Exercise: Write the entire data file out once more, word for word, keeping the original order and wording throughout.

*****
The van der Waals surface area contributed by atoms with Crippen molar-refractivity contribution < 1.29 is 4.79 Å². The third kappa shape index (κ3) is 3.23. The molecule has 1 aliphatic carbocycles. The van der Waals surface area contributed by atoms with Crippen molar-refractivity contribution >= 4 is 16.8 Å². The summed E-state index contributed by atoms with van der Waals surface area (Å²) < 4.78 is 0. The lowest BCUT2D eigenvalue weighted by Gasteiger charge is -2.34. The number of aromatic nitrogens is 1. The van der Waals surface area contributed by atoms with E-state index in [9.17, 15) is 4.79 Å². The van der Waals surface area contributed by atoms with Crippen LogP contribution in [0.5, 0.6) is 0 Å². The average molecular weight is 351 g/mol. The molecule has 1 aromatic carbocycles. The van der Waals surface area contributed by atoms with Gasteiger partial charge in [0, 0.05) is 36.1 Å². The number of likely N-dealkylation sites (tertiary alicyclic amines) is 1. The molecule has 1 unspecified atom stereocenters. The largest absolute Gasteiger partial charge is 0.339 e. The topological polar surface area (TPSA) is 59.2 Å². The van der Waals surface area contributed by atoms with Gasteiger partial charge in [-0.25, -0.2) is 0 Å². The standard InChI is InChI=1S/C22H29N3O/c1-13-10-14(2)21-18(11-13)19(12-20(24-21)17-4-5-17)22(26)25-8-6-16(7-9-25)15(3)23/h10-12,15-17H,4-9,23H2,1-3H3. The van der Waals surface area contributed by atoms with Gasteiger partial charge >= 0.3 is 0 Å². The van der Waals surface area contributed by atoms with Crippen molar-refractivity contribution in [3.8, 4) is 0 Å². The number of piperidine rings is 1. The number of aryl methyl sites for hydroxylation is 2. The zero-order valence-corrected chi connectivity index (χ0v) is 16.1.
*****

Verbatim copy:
The van der Waals surface area contributed by atoms with Crippen molar-refractivity contribution < 1.29 is 4.79 Å². The third kappa shape index (κ3) is 3.23. The molecule has 1 aliphatic carbocycles. The van der Waals surface area contributed by atoms with Crippen molar-refractivity contribution >= 4 is 16.8 Å². The summed E-state index contributed by atoms with van der Waals surface area (Å²) < 4.78 is 0. The lowest BCUT2D eigenvalue weighted by Gasteiger charge is -2.34. The number of aromatic nitrogens is 1. The van der Waals surface area contributed by atoms with E-state index in [9.17, 15) is 4.79 Å². The van der Waals surface area contributed by atoms with Crippen LogP contribution in [0.5, 0.6) is 0 Å². The average molecular weight is 351 g/mol. The molecule has 1 aromatic carbocycles. The van der Waals surface area contributed by atoms with Gasteiger partial charge in [0, 0.05) is 36.1 Å². The number of likely N-dealkylation sites (tertiary alicyclic amines) is 1. The molecule has 1 unspecified atom stereocenters. The largest absolute Gasteiger partial charge is 0.339 e. The topological polar surface area (TPSA) is 59.2 Å². The van der Waals surface area contributed by atoms with Gasteiger partial charge in [-0.25, -0.2) is 0 Å². The standard InChI is InChI=1S/C22H29N3O/c1-13-10-14(2)21-18(11-13)19(12-20(24-21)17-4-5-17)22(26)25-8-6-16(7-9-25)15(3)23/h10-12,15-17H,4-9,23H2,1-3H3. The van der Waals surface area contributed by atoms with Gasteiger partial charge >= 0.3 is 0 Å². The van der Waals surface area contributed by atoms with Crippen molar-refractivity contribution in [3.8, 4) is 0 Å². The number of piperidine rings is 1. The number of aryl methyl sites for hydroxylation is 2. The zero-order valence-corrected chi connectivity index (χ0v) is 16.1.